In this example, the woman is traveling around the world and doing exciting things. This includes everything from hot air ballooning to camping out in the mountains of El Salvador.

The thing is though, the purpose of the story wasn’t really to say that people who wear this product do X.

Instead, it’s about what this product represents. In this case, it would be the idea of “interesting”.

Just think about the World’s Most Interesting Man ads from Dos Equis. If he drinks Dos Equis, it says something about the brand.

And that’s the way you want to think about this product description.

Questions To Help You Write A “World’s Most Interesting Person” Story:

  • If you could summarize the “dream” world of your prospect to one word, like interesting, what would it be?
  • What would that person be doing in their wildest dreams as related to your keyword?
  • How could you bring that person back to reality, but with the feeling still lingering?
  • How did you find that product so you could offer it to your customer?

Product Description #4: The “Discovery” Story

This one is especially useful if you actually have a real discovery story, but even if you don’t, you can still make it work.

In this story, there are multiple things going on. If you notice, he’s very specific and goes into exact detail of how he found the product.

Just look at some of the descriptions he uses: Paris antique shop, silver-handled brushes, encased in wood, faint aroma, and custom-made for a rich traveler a century ago.

It feels like you’re actually there along side him looking at the bottle inside the antique shop in Paris.

He then goes on to talk about the “discovery” of what the product was made up of as well.

And finally, it ends in a benefit rich paragraph with “Women like the way it smells on a man”.

Questions To Help You Write A “Discovery” Story:

  • In what city or country did you find the product?
  • Where exactly in that area did you find it?
  • What was around the product before you found it?
  • How did the product look like?
  • What where some of the qualities of that product?
  • What’s the main benefit of buying that product?

Product Description #5: The “Only For People Like Us” Story

What if you specifically said that only a certain type of person could use your product?

And to take it even a step further, those who didn’t fit under that type would then be looked at as that type from the perspective of others?

It would instantly connect with someone who has those beliefs about themselves.

This description is short but filled with powerful statements.

This hat is for leaders, period. But if you happen to be a follower and wear it, you’ll become a leader anyway. That’s the power this hat gives you.

Questions To Help You Write A “Only For People Like Us” Story:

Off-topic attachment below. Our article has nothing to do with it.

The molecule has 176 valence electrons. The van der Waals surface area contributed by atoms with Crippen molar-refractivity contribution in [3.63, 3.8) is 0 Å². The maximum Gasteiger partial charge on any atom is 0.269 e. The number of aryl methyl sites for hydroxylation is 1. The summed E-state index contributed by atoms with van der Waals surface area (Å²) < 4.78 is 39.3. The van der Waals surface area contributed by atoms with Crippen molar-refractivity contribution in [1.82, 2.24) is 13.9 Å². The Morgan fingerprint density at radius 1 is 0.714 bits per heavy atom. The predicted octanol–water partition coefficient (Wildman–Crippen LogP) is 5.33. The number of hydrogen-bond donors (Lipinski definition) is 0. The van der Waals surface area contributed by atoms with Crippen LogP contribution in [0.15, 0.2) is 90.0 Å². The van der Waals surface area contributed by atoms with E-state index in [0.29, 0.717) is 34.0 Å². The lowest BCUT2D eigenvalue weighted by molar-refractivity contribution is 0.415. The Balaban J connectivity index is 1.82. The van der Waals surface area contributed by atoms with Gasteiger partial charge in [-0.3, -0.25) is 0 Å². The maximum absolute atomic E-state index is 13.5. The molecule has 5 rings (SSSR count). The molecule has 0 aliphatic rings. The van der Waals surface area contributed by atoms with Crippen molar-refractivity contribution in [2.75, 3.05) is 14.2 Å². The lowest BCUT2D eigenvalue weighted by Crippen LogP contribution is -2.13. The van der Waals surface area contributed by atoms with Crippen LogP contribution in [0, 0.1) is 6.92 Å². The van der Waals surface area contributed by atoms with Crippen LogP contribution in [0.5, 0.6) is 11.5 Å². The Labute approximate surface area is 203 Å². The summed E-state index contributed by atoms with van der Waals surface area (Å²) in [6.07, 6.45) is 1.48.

• What type of people is your product for?
  • For who is not for?
  • How will other people react when they see it on you?
  • What is the product made of and where do those ingredients/materials come from?

Product Description #6: The “Core Trigger” Story

Almost all products have triggers that get people to buy them.

And so this type product description focuses on that trigger and how the world reacts to them as they use the product.

It’s also benefit rich. For example, if you’re thin, it’ll make you look even more thinner. If you’re more voluptuous, it’ll drive everyone around crazy for you.

The women who buy this want to feel beautiful, they want to be looked at sexually, and they want to attract attention.

Questions To Help You Write A “Core Trigger” Story:

  • What are the triggers that would get your prospect to buy?
  • Using that trigger, how does the world now look like?
  • How would people react to your customer while they use the product?

Product Description #7: The “Comparison” Story

Of all the examples I’ve shown so far, this one is the shortest one by far.

In this one, they make the comparison between what the product is made of to a completely different, but relatable product made out of the same stuff.

In this case, they compare the wallet to the dark pocket of leather in the middle of a baseball glove.

Making this type of comparison allows you to better imagine how that product feels like because you make that connection to another product you do know how it feels.

Questions To Help You Write A “Comparison” Story:

  • What is your product made of?
  • What other product is made up of the same material, but is also well known to your target market so they can make the connection between the two?


If I were to build my own ecommerce site right now, I would model most of the product descriptions from The J. Peterman Company. It’s quite possible the most flexible way to come up with unique product descriptions for any type of physical product.

And now with these 7 examples, you can do the same for your ecommerce site so you can differentiate your business and generate more sales almost overnight.

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Danavir Sarria